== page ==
Gloomy stage, dimmed light and smoke coming from overheated computers. The speaker is trying to hide behind the lectern in their carried sweater or flannel shirt. Their voice is low and flatter than a flat white. Except those by Apple and Google, that’s what tech conferences used to look like. At least, that’s why people not involved in tech perceived them as the doomed territory where nerds play their games. Luckily for tech, it’s changing fast even on local conferences such as FrontendConnect.
Workshops before the conference
The idea is to attract participants who want to learn something solid and are willing to pay for it. I find it a great way to promote the event, invite well-known trainers and leave participants with the hands-on experience they would never gain simply listening to a 30-minute lecture. By giving participants the opportunity to gain in-depth knowledge, conference organisers attract more advanced developers and facilitate knowledge sharing.
Better speaking skills
I have to say (as a retired Toastmaster), it’s something I’m extremely happy about. Naturally, not every developer and not even every conference speaker is a showman. Still, though they cover complicated and very technical topics, they need to be good communicators. Tech speakers started to use a lot of techniques recommended by speaking mentors. Let me mention some of them.
At Frontend Connect, for example, Martin Sonnenholzer known as @chaos_monster started his presentation with something very far from chaotic.
That’s a brilliant way to show how our daily experience shapes our future choices.
To present the ways machines learn, Martin used an example everyone is familiar with. Couldn’t be simpler. The story was coming back in the presentation as a consistent background for explaining decision trees and neural networks. Nicely done.
Vulnerability and failures
In his tech about security, Asim Hussain, on the other hand, shares a few personal fuckups. It built a solid rapport between him and the audience. We all make mistakes after all, even though, let’s admit, we’re uncomfortable talking about them at loud. By exposing his past naiveness, Asim achieved much more. He screwed in his message deep in my brain. What I learned was that hackers don’t have to look like Mr Robot. They can be primary school pupils if we’re careless enough to invite them to our code.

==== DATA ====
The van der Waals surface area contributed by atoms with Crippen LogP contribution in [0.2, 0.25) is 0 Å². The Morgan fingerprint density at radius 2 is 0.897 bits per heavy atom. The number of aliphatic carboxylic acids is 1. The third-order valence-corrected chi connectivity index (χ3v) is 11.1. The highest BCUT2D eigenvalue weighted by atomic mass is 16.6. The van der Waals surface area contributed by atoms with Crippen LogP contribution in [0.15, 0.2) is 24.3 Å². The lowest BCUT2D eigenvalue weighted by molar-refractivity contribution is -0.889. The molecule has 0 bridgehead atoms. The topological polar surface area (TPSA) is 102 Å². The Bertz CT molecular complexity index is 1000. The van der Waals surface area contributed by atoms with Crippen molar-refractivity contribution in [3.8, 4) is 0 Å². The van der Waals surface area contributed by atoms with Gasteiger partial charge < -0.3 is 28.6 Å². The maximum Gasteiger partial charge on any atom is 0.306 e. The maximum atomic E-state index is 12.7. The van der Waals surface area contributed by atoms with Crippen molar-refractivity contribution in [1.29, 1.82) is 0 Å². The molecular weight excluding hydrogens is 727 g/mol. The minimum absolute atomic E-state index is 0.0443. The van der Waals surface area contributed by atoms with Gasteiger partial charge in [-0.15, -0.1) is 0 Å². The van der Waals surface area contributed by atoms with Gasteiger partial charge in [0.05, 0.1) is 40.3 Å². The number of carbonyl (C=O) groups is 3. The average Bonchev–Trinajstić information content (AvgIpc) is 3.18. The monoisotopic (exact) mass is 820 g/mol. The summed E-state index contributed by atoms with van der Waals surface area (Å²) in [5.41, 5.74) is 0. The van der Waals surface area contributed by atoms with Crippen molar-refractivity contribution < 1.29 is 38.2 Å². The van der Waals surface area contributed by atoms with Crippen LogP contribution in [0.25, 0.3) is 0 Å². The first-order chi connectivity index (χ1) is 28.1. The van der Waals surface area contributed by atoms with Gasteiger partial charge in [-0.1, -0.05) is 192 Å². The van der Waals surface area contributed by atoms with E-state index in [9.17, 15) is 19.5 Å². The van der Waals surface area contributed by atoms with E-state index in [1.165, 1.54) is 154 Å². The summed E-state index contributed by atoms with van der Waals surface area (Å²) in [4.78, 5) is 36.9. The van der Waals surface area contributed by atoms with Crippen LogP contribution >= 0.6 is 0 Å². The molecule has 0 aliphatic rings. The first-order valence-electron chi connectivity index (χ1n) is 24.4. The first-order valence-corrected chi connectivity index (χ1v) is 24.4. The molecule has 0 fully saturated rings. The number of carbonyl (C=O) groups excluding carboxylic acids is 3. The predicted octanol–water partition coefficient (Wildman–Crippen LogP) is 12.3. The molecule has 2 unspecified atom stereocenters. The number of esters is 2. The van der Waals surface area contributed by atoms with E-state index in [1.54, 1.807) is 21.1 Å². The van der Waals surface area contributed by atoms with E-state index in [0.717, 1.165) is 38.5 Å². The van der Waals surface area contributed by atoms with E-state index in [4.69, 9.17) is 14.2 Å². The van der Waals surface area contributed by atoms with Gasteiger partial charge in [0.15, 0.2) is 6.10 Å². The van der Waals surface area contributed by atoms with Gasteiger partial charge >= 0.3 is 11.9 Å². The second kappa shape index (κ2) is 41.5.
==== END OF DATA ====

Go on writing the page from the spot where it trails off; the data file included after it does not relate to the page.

Lea Veroux and CSS variables. As far as I’ve written a few web pages and know what CSS is, Lea enchanted me with the awareness of how to lead the audience through her presentation.
She was right – I was thinking of the use cases.
She answered a lot of questions before they were asked. Using such a technique, Lea made sure her audience did not derail their thoughts from CSS variables even for a moment. Hats off, Lea. One could see you were a seasoned speaker.
Pro bono incentives
The third noticeable change, a change maker actually. A conference is a great way to meet people interested in the topic, talk to more advanced developers or project leaders. But what if you only want to start? Is it still a place for you? More and more organisers make an effort to reach out to beginners with a pro bono incentive such as a free Angular workshop for women.